The property graph loading service, which is subscribed to the shared messaging system, will consume the message indicating that validated updates to the ontology have been parsed and modelled. It will then ingest the modelled JSON objects from persistent storage and directly load them into a physical graph database. Finally, it will publish a message to the shared messaging system notifying subscribers that validated updates to the ontology have been parsed, modelled and loaded (into a graph database). The end-to-end property graph loading service is illustrated in the following diagram.
Property Graph Loading Service

7. Property Graph Indexing Service

The property graph indexing service, which is subscribed to the shared messaging system, will also consume the message indicating that validated updates to the ontology have been parsed and modelled. It will then ingest the modelled JSON objects from persistent storage and index them into a physical search index. Finally, it will publish a message to the shared messaging system notifying subscribers that validated updates to the ontology have been parsed, modelled and indexed (into a search index). The end-to-end property graph indexing service is illustrated in the following diagram.
Property Graph Indexing Service

Multi-Model Serving Storage

After the event-driven data pipeline, described by stages 1 - 7 above, has completed, the serving storage layer will contain updated ontology data across the following different data models, enabling a rich and diverse range of query patterns to be requested based on different use cases.
  • RDF Triplestore - users and consumer applications can make SPARQL queries to the RDF triplestore via the OntoPop Triplestore API. This enables semantic queries and returns linked data in the form of JSON or XML triples.
  • Graph Database - users and consumer applications can make Gremlin queries to the graph database via the OntoPop Graph API. This enables graph traversal queries and returns linked data in the form of JSON directed property graph objects (i.e. vertices, edges and paths).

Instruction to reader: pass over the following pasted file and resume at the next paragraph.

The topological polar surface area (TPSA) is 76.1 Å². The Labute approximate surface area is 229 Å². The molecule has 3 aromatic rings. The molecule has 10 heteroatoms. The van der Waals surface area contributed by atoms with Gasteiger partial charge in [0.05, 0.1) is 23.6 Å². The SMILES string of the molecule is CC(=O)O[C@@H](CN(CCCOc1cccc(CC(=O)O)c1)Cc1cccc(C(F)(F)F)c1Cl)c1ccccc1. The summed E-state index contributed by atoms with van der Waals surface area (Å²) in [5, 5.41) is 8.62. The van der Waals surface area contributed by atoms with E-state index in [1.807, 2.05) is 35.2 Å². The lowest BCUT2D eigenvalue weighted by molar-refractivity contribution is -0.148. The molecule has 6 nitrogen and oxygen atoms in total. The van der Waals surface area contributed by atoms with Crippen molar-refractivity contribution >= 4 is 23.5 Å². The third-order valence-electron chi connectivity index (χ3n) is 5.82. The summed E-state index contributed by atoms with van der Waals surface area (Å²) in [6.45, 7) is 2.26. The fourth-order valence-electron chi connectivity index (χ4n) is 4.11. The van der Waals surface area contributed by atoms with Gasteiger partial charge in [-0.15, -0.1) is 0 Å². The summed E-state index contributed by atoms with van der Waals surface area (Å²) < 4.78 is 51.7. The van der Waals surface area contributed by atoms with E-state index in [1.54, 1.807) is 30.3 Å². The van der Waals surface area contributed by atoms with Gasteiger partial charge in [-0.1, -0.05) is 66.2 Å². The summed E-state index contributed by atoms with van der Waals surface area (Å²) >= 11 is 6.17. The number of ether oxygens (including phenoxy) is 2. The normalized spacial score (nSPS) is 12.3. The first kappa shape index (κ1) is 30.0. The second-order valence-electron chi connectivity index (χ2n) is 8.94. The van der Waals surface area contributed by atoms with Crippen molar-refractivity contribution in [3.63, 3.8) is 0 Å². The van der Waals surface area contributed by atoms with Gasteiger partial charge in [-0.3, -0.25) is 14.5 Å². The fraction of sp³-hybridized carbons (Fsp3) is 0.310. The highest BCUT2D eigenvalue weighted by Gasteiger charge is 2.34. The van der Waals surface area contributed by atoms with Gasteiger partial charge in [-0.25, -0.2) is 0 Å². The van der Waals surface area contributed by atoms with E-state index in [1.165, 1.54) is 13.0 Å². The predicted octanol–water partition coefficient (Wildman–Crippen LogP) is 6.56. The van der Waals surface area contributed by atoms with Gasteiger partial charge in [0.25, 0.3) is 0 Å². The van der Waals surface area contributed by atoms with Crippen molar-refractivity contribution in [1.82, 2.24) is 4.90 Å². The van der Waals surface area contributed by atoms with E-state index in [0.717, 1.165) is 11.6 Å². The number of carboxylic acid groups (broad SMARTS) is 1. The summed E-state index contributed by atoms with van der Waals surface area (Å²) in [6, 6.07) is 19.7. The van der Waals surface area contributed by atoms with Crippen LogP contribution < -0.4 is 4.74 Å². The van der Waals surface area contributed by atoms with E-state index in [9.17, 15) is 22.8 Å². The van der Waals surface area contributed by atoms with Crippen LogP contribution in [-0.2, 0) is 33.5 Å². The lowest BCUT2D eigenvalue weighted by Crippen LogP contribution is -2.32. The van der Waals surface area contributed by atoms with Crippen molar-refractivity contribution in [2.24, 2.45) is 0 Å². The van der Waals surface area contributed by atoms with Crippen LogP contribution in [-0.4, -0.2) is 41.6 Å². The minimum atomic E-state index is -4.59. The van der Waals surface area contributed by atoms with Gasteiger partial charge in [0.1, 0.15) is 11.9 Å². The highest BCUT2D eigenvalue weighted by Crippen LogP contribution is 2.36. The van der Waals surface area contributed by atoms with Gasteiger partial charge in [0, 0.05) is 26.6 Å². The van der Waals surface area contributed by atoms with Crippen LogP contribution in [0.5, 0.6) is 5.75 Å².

• Search Index - users and consumer applications can make search queries to the search index via the OntoPop Search API. This enables structured and unstructured free-text queries and returns data in the form of JSON indexed documents representing property graph vertices.
  • SQL Database - OntoPop supports the management of multiple ontologies concurrently. This means that OntoPop can monitor changes to W3C Web Ontology Language (OWL) ontologies across multiple Git repositories and multiple branches simultaneously. The SQL database is used to persist the details of the Git repositories and branches, and to keep a log of all webhook events that are consumed. The OntoPop Management API enables the definition of new ontologies that OntoPop should monitor for changes. Users and consumers can also request Git repository and webhook details from the SQL database via the OntoPop Management API.

API Collections

Users and consumer applications can query the different ontology data models stored in the serving storage layer through OntoPop's extensive API. OntoPop provides the following API collections for this purpose:
  • Triplestore API - enables the querying (via SPARQL) and updating of the RDF triplestore.
  • Graph API - enables the querying (via Gremlin) of the graph database.
  • Search API - enables the querying (via structured and unstructured free-text search queries) of the search index.
  • Management API - enables the creation, updating and deletion of W3C Web Ontology Language (OWL) ontologies (i.e. Git repositories, branches and resource names) that OntoPop should simultaneously monitor. The Management API also exposes an endpoint where consumer applications may upload an exported OWL file that will be programmatically pushed to the original Git repository (and relevant branch) and hence instigate the event-driven data pipeline as described above.
Version 3.x of OntoPop will support atomic real-time CRUD actions to the ontology via the OntoPop API. However the current release of OntoPop (version 2.x) only supports updates to the ontology if (1) updates are made to the OWL file in the relevant Git repository externally, or (2) an OWL file is uploaded via the Management API which in turn will be programmatically pushed to the relevant Git repository.

Applications

Downstream applications can consume OntoPop services via the OntoPop API. OntoPop provides an out-of-the-box native UI web application (under development), but any system or application that supports HTTP requests can seamlessly integrate with OntoPop.

Software Services

The following subsections describe the purpose of each of the software services required by OntoPop when deployed as a single logical service, as illustrated in the diagram above. Please refer to the Compatibility Matrix for a list of vendor-specific software services and managed services that are currently supported by OntoPop.

Git Version Control